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on August 23, 1998
Wonderfully and skillfully written account of a German sailor in WWII that also weaves parallels with Greek mythology to American classics. Sometimes lighhearted, sometimes bewildering imagery, but always an adventure that takes the hero to hell and back - several times. When one wonders if Teidemann ever makes it back, one realizes that the entire book is written in the first person and this somehow adds to the value of the story. A wonderful examination of the very worst in human nature and nature itself. You will never see seagulls quite the same after this.
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on May 17, 2002
One of the most entertaining books I have ever read,it displays a sense of humor and brutal realism seldom seen in today's historical novels. The characters are believable, and their simple honesty is refreshing in contrast to todays perfect characters that are a dime a dozen and very forgettable. Pick this one up if you are sick of the predictable and tiresome novels in which todays authors are mass producing with mind numbing regularity obviously using the same formula which enables them to mass produce the same stories under different titles.
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on July 31, 2007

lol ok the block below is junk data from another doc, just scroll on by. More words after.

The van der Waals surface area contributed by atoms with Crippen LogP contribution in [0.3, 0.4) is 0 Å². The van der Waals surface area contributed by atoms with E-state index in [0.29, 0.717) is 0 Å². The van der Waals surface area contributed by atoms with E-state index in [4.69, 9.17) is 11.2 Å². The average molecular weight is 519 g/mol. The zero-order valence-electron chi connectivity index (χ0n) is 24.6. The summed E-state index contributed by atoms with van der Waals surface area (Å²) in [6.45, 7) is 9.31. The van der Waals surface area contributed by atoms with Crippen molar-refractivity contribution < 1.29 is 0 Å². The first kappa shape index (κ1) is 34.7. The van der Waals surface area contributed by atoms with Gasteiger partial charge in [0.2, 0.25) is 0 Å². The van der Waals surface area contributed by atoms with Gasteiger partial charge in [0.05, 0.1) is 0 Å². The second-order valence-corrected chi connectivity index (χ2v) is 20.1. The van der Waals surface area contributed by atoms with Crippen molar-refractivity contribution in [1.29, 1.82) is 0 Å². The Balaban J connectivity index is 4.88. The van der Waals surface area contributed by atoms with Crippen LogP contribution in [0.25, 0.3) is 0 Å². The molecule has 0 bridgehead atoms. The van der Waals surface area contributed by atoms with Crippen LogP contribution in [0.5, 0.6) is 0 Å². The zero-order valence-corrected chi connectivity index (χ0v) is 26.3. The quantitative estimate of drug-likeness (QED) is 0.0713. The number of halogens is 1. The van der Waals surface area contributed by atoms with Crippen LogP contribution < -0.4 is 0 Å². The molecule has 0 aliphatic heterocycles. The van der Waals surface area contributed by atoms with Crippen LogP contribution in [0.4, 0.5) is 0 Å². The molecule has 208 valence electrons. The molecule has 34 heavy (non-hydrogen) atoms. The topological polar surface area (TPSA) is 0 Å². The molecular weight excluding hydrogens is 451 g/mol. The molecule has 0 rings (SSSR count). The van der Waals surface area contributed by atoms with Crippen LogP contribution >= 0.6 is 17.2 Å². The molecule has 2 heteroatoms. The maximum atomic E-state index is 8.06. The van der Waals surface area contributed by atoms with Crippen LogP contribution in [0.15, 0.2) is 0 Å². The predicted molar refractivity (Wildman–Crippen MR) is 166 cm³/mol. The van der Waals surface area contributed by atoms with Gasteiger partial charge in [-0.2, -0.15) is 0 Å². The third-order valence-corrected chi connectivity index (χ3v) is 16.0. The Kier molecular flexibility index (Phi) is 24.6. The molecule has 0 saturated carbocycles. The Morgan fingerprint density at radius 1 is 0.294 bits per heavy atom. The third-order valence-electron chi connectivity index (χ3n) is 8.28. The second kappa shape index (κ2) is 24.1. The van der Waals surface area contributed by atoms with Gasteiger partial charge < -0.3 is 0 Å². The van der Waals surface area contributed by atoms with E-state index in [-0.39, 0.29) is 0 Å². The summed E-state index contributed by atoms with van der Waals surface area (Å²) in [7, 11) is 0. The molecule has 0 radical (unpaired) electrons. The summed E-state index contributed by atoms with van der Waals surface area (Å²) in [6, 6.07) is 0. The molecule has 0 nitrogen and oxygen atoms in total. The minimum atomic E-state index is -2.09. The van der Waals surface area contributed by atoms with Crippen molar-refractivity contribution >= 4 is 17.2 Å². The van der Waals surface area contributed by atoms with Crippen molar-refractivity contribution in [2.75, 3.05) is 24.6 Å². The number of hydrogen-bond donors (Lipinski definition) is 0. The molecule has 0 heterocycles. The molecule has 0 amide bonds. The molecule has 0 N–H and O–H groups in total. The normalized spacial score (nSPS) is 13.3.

If you're interested in a good World War II-era story from the perspective of the German sailor, then this is the book for you. It won't disappoint. Except when you've come to the end and realize that there's no more...
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on April 20, 2015
I recently got the urge to read about submarine warfare in WWII and I saw this book and was intrigued by what I read in reviews; ok, get it and read it. I want to open by saying that the beginning wasn't what I expected and almost put it down; that said as I waded a little deeper into the book the intrigue grew. Part of this is the writing style (while "fiction" it's obviously the writers memories of war. The other aspect that makes this different is that the writer is German, has a different style than many are use to and the translation factor doesn't always help) another factor is the authors memory/tale is exaggerated at times (I'm certain to him they aren't though). Focus throughout the book is more on the men and their character and interaction rather than on historical accuracy. Throughout it we see how simple and blunt these sailors are and at times desperate. We also get to see their desires and loves though it's through the eyes of a 16-20 year old. While many advertise that the book is about uboots, the bulk of it deals with the authors time on small vessels (he served on a torpedoboot, he also talks about the other auxiliary patrol craft to some extent).

Rating wise this was a tough one because it had to grow on me. Initially I was calling it a weak 3 star book but by the back half I was looking forward to reading it and it was shaping up to a weak 5 star book. Because of the mixture I'll call it 4 stars and tell you read through the first 100 pages and then you'll really enjoy it.
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on January 11, 2014